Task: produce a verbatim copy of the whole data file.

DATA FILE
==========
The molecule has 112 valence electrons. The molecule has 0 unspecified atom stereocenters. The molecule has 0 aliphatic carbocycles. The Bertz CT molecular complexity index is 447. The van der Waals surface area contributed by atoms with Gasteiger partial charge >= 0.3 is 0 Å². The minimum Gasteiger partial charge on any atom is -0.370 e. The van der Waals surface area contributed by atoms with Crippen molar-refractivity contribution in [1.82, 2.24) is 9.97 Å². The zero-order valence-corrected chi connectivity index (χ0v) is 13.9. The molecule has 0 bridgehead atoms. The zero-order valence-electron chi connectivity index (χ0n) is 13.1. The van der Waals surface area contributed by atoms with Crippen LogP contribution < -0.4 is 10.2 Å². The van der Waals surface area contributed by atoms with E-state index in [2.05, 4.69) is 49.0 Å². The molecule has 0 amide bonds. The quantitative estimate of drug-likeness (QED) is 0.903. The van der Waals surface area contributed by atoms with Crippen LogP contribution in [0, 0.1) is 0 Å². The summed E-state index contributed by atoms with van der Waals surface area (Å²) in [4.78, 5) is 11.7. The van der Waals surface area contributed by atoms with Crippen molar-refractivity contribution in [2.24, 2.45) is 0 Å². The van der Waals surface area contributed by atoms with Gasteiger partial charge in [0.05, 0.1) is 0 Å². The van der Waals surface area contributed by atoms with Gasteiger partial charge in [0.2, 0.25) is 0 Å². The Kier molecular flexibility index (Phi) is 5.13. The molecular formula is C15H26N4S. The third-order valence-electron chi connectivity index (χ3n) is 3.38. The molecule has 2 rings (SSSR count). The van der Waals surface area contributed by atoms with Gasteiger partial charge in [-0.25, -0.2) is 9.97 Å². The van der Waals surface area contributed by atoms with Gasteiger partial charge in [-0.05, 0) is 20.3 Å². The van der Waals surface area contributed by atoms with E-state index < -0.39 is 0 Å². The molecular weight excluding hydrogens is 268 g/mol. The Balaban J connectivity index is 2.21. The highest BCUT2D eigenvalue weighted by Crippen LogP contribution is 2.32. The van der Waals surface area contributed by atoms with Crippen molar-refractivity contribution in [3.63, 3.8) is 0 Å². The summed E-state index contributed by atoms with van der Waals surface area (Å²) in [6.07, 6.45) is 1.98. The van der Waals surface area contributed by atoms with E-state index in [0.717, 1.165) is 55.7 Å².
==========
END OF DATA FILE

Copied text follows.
The molecule has 112 valence electrons. The molecule has 0 unspecified atom stereocenters. The molecule has 0 aliphatic carbocycles. The Bertz CT molecular complexity index is 447. The van der Waals surface area contributed by atoms with Gasteiger partial charge >= 0.3 is 0 Å². The minimum Gasteiger partial charge on any atom is -0.370 e. The van der Waals surface area contributed by atoms with Crippen molar-refractivity contribution in [1.82, 2.24) is 9.97 Å². The zero-order valence-corrected chi connectivity index (χ0v) is 13.9. The molecule has 0 bridgehead atoms. The zero-order valence-electron chi connectivity index (χ0n) is 13.1. The van der Waals surface area contributed by atoms with Crippen LogP contribution < -0.4 is 10.2 Å². The van der Waals surface area contributed by atoms with E-state index in [2.05, 4.69) is 49.0 Å². The molecule has 0 amide bonds. The quantitative estimate of drug-likeness (QED) is 0.903. The van der Waals surface area contributed by atoms with Crippen LogP contribution in [0, 0.1) is 0 Å². The summed E-state index contributed by atoms with van der Waals surface area (Å²) in [4.78, 5) is 11.7. The van der Waals surface area contributed by atoms with Crippen molar-refractivity contribution in [2.24, 2.45) is 0 Å². The van der Waals surface area contributed by atoms with Gasteiger partial charge in [0.05, 0.1) is 0 Å². The van der Waals surface area contributed by atoms with Gasteiger partial charge in [0.2, 0.25) is 0 Å². The Kier molecular flexibility index (Phi) is 5.13. The molecular formula is C15H26N4S. The third-order valence-electron chi connectivity index (χ3n) is 3.38. The molecule has 2 rings (SSSR count). The van der Waals surface area contributed by atoms with Gasteiger partial charge in [-0.25, -0.2) is 9.97 Å². The van der Waals surface area contributed by atoms with Gasteiger partial charge in [-0.05, 0) is 20.3 Å². The van der Waals surface area contributed by atoms with E-state index < -0.39 is 0 Å². The molecular weight excluding hydrogens is 268 g/mol. The Balaban J connectivity index is 2.21. The highest BCUT2D eigenvalue weighted by Crippen LogP contribution is 2.32. The van der Waals surface area contributed by atoms with Crippen molar-refractivity contribution in [3.63, 3.8) is 0 Å². The summed E-state index contributed by atoms with van der Waals surface area (Å²) in [6.07, 6.45) is 1.98. The van der Waals surface area contributed by atoms with E-state index in [0.717, 1.165) is 55.7 Å².